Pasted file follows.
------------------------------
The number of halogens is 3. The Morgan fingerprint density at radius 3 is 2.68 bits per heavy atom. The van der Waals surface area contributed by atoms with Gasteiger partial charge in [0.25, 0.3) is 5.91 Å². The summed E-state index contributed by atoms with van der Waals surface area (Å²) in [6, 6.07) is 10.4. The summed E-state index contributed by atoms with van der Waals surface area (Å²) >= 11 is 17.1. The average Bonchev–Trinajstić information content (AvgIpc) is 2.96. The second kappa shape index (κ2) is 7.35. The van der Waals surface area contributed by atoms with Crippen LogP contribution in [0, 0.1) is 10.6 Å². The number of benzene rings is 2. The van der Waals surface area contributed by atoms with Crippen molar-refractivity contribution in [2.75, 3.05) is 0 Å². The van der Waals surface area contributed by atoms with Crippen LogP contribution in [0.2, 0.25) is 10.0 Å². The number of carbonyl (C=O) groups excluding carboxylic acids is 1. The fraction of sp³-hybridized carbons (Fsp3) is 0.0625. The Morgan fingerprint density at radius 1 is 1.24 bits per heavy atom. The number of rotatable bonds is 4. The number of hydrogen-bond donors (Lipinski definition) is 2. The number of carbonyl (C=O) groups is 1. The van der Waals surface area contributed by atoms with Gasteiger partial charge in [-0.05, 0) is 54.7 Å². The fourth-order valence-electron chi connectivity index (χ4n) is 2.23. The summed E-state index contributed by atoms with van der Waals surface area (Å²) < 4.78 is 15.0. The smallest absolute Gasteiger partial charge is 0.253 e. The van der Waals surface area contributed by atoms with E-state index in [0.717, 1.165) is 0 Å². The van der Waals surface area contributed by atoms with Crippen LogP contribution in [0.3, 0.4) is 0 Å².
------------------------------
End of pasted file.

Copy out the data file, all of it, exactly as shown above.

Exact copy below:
The number of halogens is 3. The Morgan fingerprint density at radius 3 is 2.68 bits per heavy atom. The van der Waals surface area contributed by atoms with Gasteiger partial charge in [0.25, 0.3) is 5.91 Å². The summed E-state index contributed by atoms with van der Waals surface area (Å²) in [6, 6.07) is 10.4. The summed E-state index contributed by atoms with van der Waals surface area (Å²) >= 11 is 17.1. The average Bonchev–Trinajstić information content (AvgIpc) is 2.96. The second kappa shape index (κ2) is 7.35. The van der Waals surface area contributed by atoms with Crippen LogP contribution in [0, 0.1) is 10.6 Å². The number of benzene rings is 2. The van der Waals surface area contributed by atoms with Crippen molar-refractivity contribution in [2.75, 3.05) is 0 Å². The van der Waals surface area contributed by atoms with Crippen LogP contribution in [0.2, 0.25) is 10.0 Å². The number of carbonyl (C=O) groups excluding carboxylic acids is 1. The fraction of sp³-hybridized carbons (Fsp3) is 0.0625. The Morgan fingerprint density at radius 1 is 1.24 bits per heavy atom. The number of rotatable bonds is 4. The number of hydrogen-bond donors (Lipinski definition) is 2. The number of carbonyl (C=O) groups is 1. The van der Waals surface area contributed by atoms with Gasteiger partial charge in [-0.05, 0) is 54.7 Å². The fourth-order valence-electron chi connectivity index (χ4n) is 2.23. The summed E-state index contributed by atoms with van der Waals surface area (Å²) < 4.78 is 15.0. The smallest absolute Gasteiger partial charge is 0.253 e. The van der Waals surface area contributed by atoms with E-state index in [0.717, 1.165) is 0 Å². The van der Waals surface area contributed by atoms with Crippen LogP contribution in [0.3, 0.4) is 0 Å².